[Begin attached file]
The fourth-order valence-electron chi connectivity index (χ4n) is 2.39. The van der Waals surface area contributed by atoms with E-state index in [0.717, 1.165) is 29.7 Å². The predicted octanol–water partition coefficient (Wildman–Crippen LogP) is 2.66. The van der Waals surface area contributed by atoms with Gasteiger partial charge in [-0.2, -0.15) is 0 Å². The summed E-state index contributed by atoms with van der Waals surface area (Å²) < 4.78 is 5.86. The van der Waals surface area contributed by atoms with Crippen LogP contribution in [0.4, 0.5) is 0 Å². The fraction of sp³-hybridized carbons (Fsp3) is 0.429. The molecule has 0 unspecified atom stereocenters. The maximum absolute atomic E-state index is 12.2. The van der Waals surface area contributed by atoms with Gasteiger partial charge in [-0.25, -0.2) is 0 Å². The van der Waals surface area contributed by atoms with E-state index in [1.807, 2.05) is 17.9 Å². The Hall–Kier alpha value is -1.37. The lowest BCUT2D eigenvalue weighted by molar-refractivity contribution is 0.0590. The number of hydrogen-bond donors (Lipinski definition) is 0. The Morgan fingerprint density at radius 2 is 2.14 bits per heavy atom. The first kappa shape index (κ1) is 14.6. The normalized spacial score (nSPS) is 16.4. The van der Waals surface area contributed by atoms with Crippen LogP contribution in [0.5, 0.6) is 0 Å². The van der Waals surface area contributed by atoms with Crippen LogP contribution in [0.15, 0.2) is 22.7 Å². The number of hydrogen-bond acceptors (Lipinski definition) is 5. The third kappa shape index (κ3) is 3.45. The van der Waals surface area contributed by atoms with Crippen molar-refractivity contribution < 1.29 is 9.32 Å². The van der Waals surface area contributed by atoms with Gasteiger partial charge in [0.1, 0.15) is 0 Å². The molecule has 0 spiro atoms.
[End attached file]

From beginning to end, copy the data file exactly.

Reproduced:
The fourth-order valence-electron chi connectivity index (χ4n) is 2.39. The van der Waals surface area contributed by atoms with E-state index in [0.717, 1.165) is 29.7 Å². The predicted octanol–water partition coefficient (Wildman–Crippen LogP) is 2.66. The van der Waals surface area contributed by atoms with Gasteiger partial charge in [-0.2, -0.15) is 0 Å². The summed E-state index contributed by atoms with van der Waals surface area (Å²) < 4.78 is 5.86. The van der Waals surface area contributed by atoms with Crippen LogP contribution in [0.4, 0.5) is 0 Å². The fraction of sp³-hybridized carbons (Fsp3) is 0.429. The molecule has 0 unspecified atom stereocenters. The maximum absolute atomic E-state index is 12.2. The van der Waals surface area contributed by atoms with Gasteiger partial charge in [-0.25, -0.2) is 0 Å². The van der Waals surface area contributed by atoms with E-state index in [1.807, 2.05) is 17.9 Å². The Hall–Kier alpha value is -1.37. The lowest BCUT2D eigenvalue weighted by molar-refractivity contribution is 0.0590. The number of hydrogen-bond donors (Lipinski definition) is 0. The Morgan fingerprint density at radius 2 is 2.14 bits per heavy atom. The first kappa shape index (κ1) is 14.6. The normalized spacial score (nSPS) is 16.4. The van der Waals surface area contributed by atoms with Crippen LogP contribution in [0.5, 0.6) is 0 Å². The van der Waals surface area contributed by atoms with Crippen LogP contribution in [0.15, 0.2) is 22.7 Å². The number of hydrogen-bond acceptors (Lipinski definition) is 5. The third kappa shape index (κ3) is 3.45. The van der Waals surface area contributed by atoms with Crippen molar-refractivity contribution < 1.29 is 9.32 Å². The van der Waals surface area contributed by atoms with Gasteiger partial charge in [0.1, 0.15) is 0 Å². The molecule has 0 spiro atoms.